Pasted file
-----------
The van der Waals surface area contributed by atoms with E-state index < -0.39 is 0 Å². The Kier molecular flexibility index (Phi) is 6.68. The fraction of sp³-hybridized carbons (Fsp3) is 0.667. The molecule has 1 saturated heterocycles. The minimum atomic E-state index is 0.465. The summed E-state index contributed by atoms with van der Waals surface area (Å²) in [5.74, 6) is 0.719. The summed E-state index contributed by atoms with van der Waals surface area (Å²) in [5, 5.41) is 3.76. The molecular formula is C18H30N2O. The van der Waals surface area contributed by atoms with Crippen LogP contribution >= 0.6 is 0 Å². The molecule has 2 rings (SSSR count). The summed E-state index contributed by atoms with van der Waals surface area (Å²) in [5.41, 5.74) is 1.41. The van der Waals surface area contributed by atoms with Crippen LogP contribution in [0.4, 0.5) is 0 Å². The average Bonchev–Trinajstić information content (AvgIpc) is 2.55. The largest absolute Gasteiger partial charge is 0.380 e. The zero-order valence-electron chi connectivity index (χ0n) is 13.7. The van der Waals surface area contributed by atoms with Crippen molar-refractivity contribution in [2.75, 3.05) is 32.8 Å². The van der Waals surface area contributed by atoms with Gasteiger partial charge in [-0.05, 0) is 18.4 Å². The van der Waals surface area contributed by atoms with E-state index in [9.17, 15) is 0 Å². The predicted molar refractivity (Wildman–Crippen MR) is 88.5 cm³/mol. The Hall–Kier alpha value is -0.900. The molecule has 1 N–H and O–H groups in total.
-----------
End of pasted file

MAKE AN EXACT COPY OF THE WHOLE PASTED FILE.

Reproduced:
The van der Waals surface area contributed by atoms with E-state index < -0.39 is 0 Å². The Kier molecular flexibility index (Phi) is 6.68. The fraction of sp³-hybridized carbons (Fsp3) is 0.667. The molecule has 1 saturated heterocycles. The minimum atomic E-state index is 0.465. The summed E-state index contributed by atoms with van der Waals surface area (Å²) in [5.74, 6) is 0.719. The summed E-state index contributed by atoms with van der Waals surface area (Å²) in [5, 5.41) is 3.76. The molecular formula is C18H30N2O. The van der Waals surface area contributed by atoms with Crippen LogP contribution >= 0.6 is 0 Å². The molecule has 2 rings (SSSR count). The summed E-state index contributed by atoms with van der Waals surface area (Å²) in [5.41, 5.74) is 1.41. The van der Waals surface area contributed by atoms with Crippen LogP contribution in [0.4, 0.5) is 0 Å². The average Bonchev–Trinajstić information content (AvgIpc) is 2.55. The largest absolute Gasteiger partial charge is 0.380 e. The zero-order valence-electron chi connectivity index (χ0n) is 13.7. The van der Waals surface area contributed by atoms with Crippen molar-refractivity contribution in [2.75, 3.05) is 32.8 Å². The van der Waals surface area contributed by atoms with Gasteiger partial charge in [-0.05, 0) is 18.4 Å². The van der Waals surface area contributed by atoms with E-state index in [9.17, 15) is 0 Å². The predicted molar refractivity (Wildman–Crippen MR) is 88.5 cm³/mol. The Hall–Kier alpha value is -0.900. The molecule has 1 N–H and O–H groups in total.